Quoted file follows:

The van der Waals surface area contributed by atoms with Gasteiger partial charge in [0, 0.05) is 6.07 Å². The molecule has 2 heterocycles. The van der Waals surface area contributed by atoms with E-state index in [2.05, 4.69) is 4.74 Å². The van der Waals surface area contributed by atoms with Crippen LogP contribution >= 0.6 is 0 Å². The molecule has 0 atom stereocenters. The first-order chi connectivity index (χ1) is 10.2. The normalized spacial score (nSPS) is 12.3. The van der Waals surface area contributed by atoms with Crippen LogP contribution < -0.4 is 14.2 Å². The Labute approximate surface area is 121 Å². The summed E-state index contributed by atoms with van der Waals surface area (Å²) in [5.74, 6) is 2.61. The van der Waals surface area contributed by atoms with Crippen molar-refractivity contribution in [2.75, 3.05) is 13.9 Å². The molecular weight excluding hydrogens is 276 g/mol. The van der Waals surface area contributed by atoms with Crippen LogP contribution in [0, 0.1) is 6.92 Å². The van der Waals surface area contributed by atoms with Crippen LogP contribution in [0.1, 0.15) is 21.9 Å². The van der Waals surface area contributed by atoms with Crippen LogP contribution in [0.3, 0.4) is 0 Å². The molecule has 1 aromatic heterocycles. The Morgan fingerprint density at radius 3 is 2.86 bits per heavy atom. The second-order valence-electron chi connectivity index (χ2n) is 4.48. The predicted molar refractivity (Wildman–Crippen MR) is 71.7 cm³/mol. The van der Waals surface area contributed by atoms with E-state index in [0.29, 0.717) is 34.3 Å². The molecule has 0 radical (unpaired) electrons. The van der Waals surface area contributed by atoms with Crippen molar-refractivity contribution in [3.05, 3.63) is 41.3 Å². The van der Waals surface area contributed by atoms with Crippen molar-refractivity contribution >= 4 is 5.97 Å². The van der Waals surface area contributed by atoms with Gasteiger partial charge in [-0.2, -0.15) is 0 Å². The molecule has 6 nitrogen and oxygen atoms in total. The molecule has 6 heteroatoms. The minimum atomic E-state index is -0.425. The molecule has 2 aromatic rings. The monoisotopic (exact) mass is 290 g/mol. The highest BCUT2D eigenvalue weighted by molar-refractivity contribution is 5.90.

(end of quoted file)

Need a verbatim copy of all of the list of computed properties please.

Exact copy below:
The van der Waals surface area contributed by atoms with Gasteiger partial charge in [0, 0.05) is 6.07 Å². The molecule has 2 heterocycles. The van der Waals surface area contributed by atoms with E-state index in [2.05, 4.69) is 4.74 Å². The van der Waals surface area contributed by atoms with Crippen LogP contribution >= 0.6 is 0 Å². The molecule has 0 atom stereocenters. The first-order chi connectivity index (χ1) is 10.2. The normalized spacial score (nSPS) is 12.3. The van der Waals surface area contributed by atoms with Crippen LogP contribution < -0.4 is 14.2 Å². The Labute approximate surface area is 121 Å². The summed E-state index contributed by atoms with van der Waals surface area (Å²) in [5.74, 6) is 2.61. The van der Waals surface area contributed by atoms with Crippen molar-refractivity contribution in [2.75, 3.05) is 13.9 Å². The molecular weight excluding hydrogens is 276 g/mol. The van der Waals surface area contributed by atoms with Crippen LogP contribution in [0, 0.1) is 6.92 Å². The van der Waals surface area contributed by atoms with Crippen LogP contribution in [0.1, 0.15) is 21.9 Å². The van der Waals surface area contributed by atoms with Crippen LogP contribution in [0.3, 0.4) is 0 Å². The molecule has 1 aromatic heterocycles. The Morgan fingerprint density at radius 3 is 2.86 bits per heavy atom. The second-order valence-electron chi connectivity index (χ2n) is 4.48. The predicted molar refractivity (Wildman–Crippen MR) is 71.7 cm³/mol. The van der Waals surface area contributed by atoms with E-state index in [0.29, 0.717) is 34.3 Å². The molecule has 0 radical (unpaired) electrons. The van der Waals surface area contributed by atoms with Crippen molar-refractivity contribution in [3.05, 3.63) is 41.3 Å². The van der Waals surface area contributed by atoms with Crippen molar-refractivity contribution >= 4 is 5.97 Å². The van der Waals surface area contributed by atoms with Gasteiger partial charge in [-0.2, -0.15) is 0 Å². The molecule has 6 nitrogen and oxygen atoms in total. The molecule has 6 heteroatoms. The minimum atomic E-state index is -0.425. The molecule has 2 aromatic rings. The monoisotopic (exact) mass is 290 g/mol. The highest BCUT2D eigenvalue weighted by molar-refractivity contribution is 5.90.